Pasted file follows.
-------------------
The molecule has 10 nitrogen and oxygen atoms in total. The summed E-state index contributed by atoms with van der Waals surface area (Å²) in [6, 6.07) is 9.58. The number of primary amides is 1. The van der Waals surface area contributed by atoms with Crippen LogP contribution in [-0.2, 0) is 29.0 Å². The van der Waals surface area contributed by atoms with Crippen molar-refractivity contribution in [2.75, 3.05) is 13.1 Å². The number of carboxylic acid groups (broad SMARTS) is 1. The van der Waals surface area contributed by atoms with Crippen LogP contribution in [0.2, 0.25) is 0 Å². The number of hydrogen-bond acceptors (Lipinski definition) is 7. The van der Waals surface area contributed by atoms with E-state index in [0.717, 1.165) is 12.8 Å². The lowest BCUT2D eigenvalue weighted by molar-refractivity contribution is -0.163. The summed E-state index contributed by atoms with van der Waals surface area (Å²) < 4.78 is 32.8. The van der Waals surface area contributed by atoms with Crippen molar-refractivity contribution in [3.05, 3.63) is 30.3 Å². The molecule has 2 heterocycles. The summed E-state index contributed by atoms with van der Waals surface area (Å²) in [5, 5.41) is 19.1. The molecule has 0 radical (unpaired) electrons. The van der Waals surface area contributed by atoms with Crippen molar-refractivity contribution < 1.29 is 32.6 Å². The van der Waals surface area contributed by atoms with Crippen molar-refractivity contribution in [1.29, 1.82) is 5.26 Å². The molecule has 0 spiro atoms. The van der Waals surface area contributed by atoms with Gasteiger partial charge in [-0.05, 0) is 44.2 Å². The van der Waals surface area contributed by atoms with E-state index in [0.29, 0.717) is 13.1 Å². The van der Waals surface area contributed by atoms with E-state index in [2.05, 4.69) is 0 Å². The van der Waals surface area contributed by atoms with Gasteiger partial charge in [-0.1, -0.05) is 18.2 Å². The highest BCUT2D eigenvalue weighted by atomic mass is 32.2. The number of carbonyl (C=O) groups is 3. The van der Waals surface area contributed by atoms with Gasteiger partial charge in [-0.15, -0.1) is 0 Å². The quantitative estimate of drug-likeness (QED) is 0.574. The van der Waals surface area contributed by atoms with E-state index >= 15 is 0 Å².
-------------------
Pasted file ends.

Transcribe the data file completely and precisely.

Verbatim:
The molecule has 10 nitrogen and oxygen atoms in total. The summed E-state index contributed by atoms with van der Waals surface area (Å²) in [6, 6.07) is 9.58. The number of primary amides is 1. The van der Waals surface area contributed by atoms with Crippen LogP contribution in [-0.2, 0) is 29.0 Å². The van der Waals surface area contributed by atoms with Crippen molar-refractivity contribution in [2.75, 3.05) is 13.1 Å². The number of carboxylic acid groups (broad SMARTS) is 1. The van der Waals surface area contributed by atoms with Crippen LogP contribution in [0.2, 0.25) is 0 Å². The number of hydrogen-bond acceptors (Lipinski definition) is 7. The van der Waals surface area contributed by atoms with E-state index in [0.717, 1.165) is 12.8 Å². The lowest BCUT2D eigenvalue weighted by molar-refractivity contribution is -0.163. The summed E-state index contributed by atoms with van der Waals surface area (Å²) < 4.78 is 32.8. The van der Waals surface area contributed by atoms with Crippen molar-refractivity contribution in [3.05, 3.63) is 30.3 Å². The molecule has 2 heterocycles. The summed E-state index contributed by atoms with van der Waals surface area (Å²) in [5, 5.41) is 19.1. The molecule has 0 radical (unpaired) electrons. The van der Waals surface area contributed by atoms with Crippen molar-refractivity contribution < 1.29 is 32.6 Å². The van der Waals surface area contributed by atoms with Crippen molar-refractivity contribution in [1.29, 1.82) is 5.26 Å². The molecule has 0 spiro atoms. The van der Waals surface area contributed by atoms with Gasteiger partial charge in [-0.05, 0) is 44.2 Å². The van der Waals surface area contributed by atoms with E-state index in [0.29, 0.717) is 13.1 Å². The van der Waals surface area contributed by atoms with E-state index in [2.05, 4.69) is 0 Å². The van der Waals surface area contributed by atoms with Gasteiger partial charge in [-0.1, -0.05) is 18.2 Å². The highest BCUT2D eigenvalue weighted by atomic mass is 32.2. The number of carbonyl (C=O) groups is 3. The van der Waals surface area contributed by atoms with Gasteiger partial charge in [-0.15, -0.1) is 0 Å². The quantitative estimate of drug-likeness (QED) is 0.574. The van der Waals surface area contributed by atoms with E-state index >= 15 is 0 Å².